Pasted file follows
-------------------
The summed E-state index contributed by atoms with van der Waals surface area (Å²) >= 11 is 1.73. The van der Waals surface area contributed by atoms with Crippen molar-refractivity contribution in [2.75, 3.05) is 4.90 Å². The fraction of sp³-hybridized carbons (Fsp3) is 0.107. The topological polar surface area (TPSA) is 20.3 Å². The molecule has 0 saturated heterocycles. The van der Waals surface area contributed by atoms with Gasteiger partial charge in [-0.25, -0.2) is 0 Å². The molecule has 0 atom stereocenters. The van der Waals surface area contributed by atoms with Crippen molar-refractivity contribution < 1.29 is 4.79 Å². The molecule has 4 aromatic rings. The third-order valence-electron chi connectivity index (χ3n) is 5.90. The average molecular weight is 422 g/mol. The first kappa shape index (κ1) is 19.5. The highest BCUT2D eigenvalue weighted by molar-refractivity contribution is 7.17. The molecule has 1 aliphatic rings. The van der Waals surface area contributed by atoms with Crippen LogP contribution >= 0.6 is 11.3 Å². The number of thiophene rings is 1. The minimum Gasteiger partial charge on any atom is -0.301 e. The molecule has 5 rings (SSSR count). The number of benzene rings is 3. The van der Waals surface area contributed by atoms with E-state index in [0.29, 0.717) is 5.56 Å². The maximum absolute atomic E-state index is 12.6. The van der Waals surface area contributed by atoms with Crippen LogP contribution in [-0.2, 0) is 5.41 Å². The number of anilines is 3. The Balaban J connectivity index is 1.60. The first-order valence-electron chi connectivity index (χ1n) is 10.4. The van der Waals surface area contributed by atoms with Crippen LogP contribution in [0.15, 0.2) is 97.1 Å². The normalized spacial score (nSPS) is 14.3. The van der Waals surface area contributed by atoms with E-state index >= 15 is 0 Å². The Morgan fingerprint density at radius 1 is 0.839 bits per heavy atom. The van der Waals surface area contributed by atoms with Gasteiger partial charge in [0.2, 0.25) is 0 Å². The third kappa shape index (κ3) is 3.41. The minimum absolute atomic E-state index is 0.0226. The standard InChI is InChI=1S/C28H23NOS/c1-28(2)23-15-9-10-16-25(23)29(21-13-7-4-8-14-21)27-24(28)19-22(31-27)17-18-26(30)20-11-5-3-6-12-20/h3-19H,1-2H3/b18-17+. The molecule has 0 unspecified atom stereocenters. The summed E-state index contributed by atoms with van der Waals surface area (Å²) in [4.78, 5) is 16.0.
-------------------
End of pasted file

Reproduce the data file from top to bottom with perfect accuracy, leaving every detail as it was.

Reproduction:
The summed E-state index contributed by atoms with van der Waals surface area (Å²) >= 11 is 1.73. The van der Waals surface area contributed by atoms with Crippen molar-refractivity contribution in [2.75, 3.05) is 4.90 Å². The fraction of sp³-hybridized carbons (Fsp3) is 0.107. The topological polar surface area (TPSA) is 20.3 Å². The molecule has 0 saturated heterocycles. The van der Waals surface area contributed by atoms with Gasteiger partial charge in [-0.25, -0.2) is 0 Å². The molecule has 0 atom stereocenters. The van der Waals surface area contributed by atoms with Crippen molar-refractivity contribution < 1.29 is 4.79 Å². The molecule has 4 aromatic rings. The third-order valence-electron chi connectivity index (χ3n) is 5.90. The average molecular weight is 422 g/mol. The first kappa shape index (κ1) is 19.5. The highest BCUT2D eigenvalue weighted by molar-refractivity contribution is 7.17. The molecule has 1 aliphatic rings. The van der Waals surface area contributed by atoms with Crippen LogP contribution >= 0.6 is 11.3 Å². The number of thiophene rings is 1. The minimum Gasteiger partial charge on any atom is -0.301 e. The molecule has 5 rings (SSSR count). The number of benzene rings is 3. The van der Waals surface area contributed by atoms with E-state index in [0.29, 0.717) is 5.56 Å². The maximum absolute atomic E-state index is 12.6. The van der Waals surface area contributed by atoms with Crippen LogP contribution in [-0.2, 0) is 5.41 Å². The number of anilines is 3. The Balaban J connectivity index is 1.60. The first-order valence-electron chi connectivity index (χ1n) is 10.4. The van der Waals surface area contributed by atoms with Crippen LogP contribution in [0.15, 0.2) is 97.1 Å². The normalized spacial score (nSPS) is 14.3. The van der Waals surface area contributed by atoms with E-state index >= 15 is 0 Å². The Morgan fingerprint density at radius 1 is 0.839 bits per heavy atom. The van der Waals surface area contributed by atoms with Gasteiger partial charge in [0.2, 0.25) is 0 Å². The third kappa shape index (κ3) is 3.41. The minimum absolute atomic E-state index is 0.0226. The standard InChI is InChI=1S/C28H23NOS/c1-28(2)23-15-9-10-16-25(23)29(21-13-7-4-8-14-21)27-24(28)19-22(31-27)17-18-26(30)20-11-5-3-6-12-20/h3-19H,1-2H3/b18-17+. The molecule has 0 unspecified atom stereocenters. The summed E-state index contributed by atoms with van der Waals surface area (Å²) in [4.78, 5) is 16.0.